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Bill Mayer
New Technologies. Cover, American Gas Magazine
posted:


Interesting project I recently did for American Gas Magazine. Always starts with some thumbnailing... lots of great ideas. there were a few I thought worked best so I tightened those up and sent them off.  have been playing around with some digital directions. This seemed a perfect fit. The articles were about some interesting technologies in industry and agriculture, They really liked the "giant tomato".and the "tomorrow land" .....We decided to keep the cover more directed at the futiure technologies side, a bit more of a broad direction for the cover.



 I really liked a few of these ideas and I am sure a few of them may show back up down the road. For now the winner is "Tomorrow Land." I loved those old pulps-ish covers from the Thirties and forties...  My initial thought was to have old industry represented by gears with a bridge tied to the new tech of fuel cells. They didn't get this conection and wanted the gears replaced with more of the tanks and cells. Kind of a scifi look to it. I made all the buildings made of fuel cells conected with walkways and piping.... Once i got deep into the finish it seemed just too hard so i pulled some trees and birds into the environment to soften it up a bit....They also help add some wieght to the bottom.


 I wanted to add spires in the back and decided that clock hands worked wellconceptually and visually. There was some thought that they looked a bit to much llike the Islamic towers... But no one mentioned it at the magazine.

 Blue is the color for gas so the obvious choice for a color sceme.... I tride a quick hue slide and saturation to the green side but Tina liked the blue and that's where it stayed.

 Big thanks to art direcrtor Tina Enck at The YGS Group for thinking about me on this project ... great fun....LInk to Magazine
What doesn't kill you... Scientific American
posted:

A new piece for Scietific American... This article is about the health benefits of not only the antioxidants in vegetables but also the toxins produced naturally by them, that stimulate our nerve cells and bolster our immune systems.
A lot of ideas and variations. Love where this one went... Kind of saturated painting with an alien like blood red beet looming above.... Much thanks to Jason Mishka... Great gobs of fun.....Thank you.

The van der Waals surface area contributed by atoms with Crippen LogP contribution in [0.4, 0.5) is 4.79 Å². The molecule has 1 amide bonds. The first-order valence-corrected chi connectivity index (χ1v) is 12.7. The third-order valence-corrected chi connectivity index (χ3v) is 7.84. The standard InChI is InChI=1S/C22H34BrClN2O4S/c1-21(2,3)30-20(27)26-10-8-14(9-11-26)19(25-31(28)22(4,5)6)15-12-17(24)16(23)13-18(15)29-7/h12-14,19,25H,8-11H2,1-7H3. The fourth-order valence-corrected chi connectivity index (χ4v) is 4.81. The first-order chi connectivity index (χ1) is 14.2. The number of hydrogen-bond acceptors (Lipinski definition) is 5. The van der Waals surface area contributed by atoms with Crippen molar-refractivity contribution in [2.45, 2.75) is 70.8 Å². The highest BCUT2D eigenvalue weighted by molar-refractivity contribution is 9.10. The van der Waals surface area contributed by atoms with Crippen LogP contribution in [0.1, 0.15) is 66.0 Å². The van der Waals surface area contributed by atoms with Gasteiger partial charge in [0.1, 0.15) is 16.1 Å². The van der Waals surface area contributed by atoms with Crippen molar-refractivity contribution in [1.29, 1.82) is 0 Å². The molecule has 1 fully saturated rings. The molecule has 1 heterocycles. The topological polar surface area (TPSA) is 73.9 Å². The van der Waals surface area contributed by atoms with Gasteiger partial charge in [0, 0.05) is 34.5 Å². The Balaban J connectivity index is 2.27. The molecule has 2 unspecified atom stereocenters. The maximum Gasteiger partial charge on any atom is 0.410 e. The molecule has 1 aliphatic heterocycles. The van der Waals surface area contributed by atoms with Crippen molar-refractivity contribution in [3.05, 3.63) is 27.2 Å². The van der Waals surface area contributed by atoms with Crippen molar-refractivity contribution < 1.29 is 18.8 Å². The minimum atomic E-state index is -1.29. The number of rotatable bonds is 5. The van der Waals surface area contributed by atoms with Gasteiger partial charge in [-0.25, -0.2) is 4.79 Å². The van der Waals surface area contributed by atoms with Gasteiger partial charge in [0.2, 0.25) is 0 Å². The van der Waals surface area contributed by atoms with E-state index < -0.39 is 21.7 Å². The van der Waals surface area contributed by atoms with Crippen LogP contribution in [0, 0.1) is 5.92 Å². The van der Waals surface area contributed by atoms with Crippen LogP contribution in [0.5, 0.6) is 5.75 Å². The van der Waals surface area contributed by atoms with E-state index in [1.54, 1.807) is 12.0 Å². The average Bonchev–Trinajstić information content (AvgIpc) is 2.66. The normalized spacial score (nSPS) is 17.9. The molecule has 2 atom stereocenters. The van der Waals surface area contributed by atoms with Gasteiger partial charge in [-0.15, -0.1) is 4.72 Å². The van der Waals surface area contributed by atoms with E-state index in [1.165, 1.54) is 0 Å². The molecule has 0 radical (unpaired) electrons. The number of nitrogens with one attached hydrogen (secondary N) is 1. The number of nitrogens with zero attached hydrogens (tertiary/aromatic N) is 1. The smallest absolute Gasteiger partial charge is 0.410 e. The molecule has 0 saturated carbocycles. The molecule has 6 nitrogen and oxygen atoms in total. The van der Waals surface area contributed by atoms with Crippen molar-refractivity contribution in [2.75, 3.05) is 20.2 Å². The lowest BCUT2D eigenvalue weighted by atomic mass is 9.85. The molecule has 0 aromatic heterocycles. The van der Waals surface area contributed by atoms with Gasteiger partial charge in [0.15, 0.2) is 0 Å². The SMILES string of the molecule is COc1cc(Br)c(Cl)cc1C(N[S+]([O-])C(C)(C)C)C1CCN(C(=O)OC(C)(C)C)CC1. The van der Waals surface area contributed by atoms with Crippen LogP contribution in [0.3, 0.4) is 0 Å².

(Full Article Not Available Without Subscription)
More Bugs! Scientific American....
posted:
 Seems like I've been drawing bugs all month. Not really complaining, I loved these projects... This one was for Scientific American. An article about "Scientists dengue-proofing mosquitos with the help of a pervasive, natural bacterium that can be passed on from one generation to the next. ".

I did the normal dozen thumbanils. The concept kind of went back to one someone had mentioned in a meeting before it even came to me. Jason threw it out casually. So I always include those options. The plugged up nozzle of the mosquito seemed to be the fastest way to get the idea across so we stuck with it. At first I had thought about a more graphic simple color palette but when it came down to painting it,  just felt like it needed more detail.
I loved the idea of putting the mosquito in human clothes... Maybe some nod to blood sucking vampires... but ultimately we decided to blow him up huge. The size would hint at the scale of the problem with dengue. Jason picked number 24 or 26 but since the story was light on copy, wanted to push it to be a spread for more impact. So I did a few sketches of the new layout as a spread.


 They picked "b", so one more tighter sketch before painting. I painted the packground and bug separate because I was really not sure where this was going. When I got into painting it just felt like it needed more detail... We liked "b" because he felt like a huge beast.. I loved seeing him hunched over sort of sulking...


  Above a quick color sketch....My original idea was to do something simple color palette flooding the background red but after I finished the painting it seened such a shame to loose all of that great detail so I changed direction.


 Actually liked the tight cropping, seemed like the size of the bug would get even more exaggerated. And not sure at this point where Jason ended up cropping the image. The only change was a comment about the cork not reading quick enough... An easy fix... Can't wait to see this one in the magazine... Going to make such an impact.
Much thanks to Jason Mishka for letting me work on this with him... So much fun.

Simple design but so eligant... Great gobs of fun working on this little blood sucker....
Should One Size Fit all Managers? For CIO Magazine
posted:

 I have been playing around lately with some simple digital illustrations, and where better to try one out than on one of the illustrations for the fabulous SooJin. Always so many directions where these things can go... Thumbnailing ideas always one of my favorite thing to do.
From the dozens of ideas, the one clear concept seem to be the "Ships." It was tricky trying to size them without making one look inferior to the other. Showing that both had attributes that work in different ways... Seems like it always falls back to the very first idea...

I explored the composition, trying to find the one that felt right. When I got into the final, I decided to make the size between them more exaggerated...

The end result turned out simple, but I thought very elegant.
Always a pleasure working with SooJin Buzelli with one of these illustrations for CIO...

Beautiful type and layout from SooJin, Always makes the art look even better.

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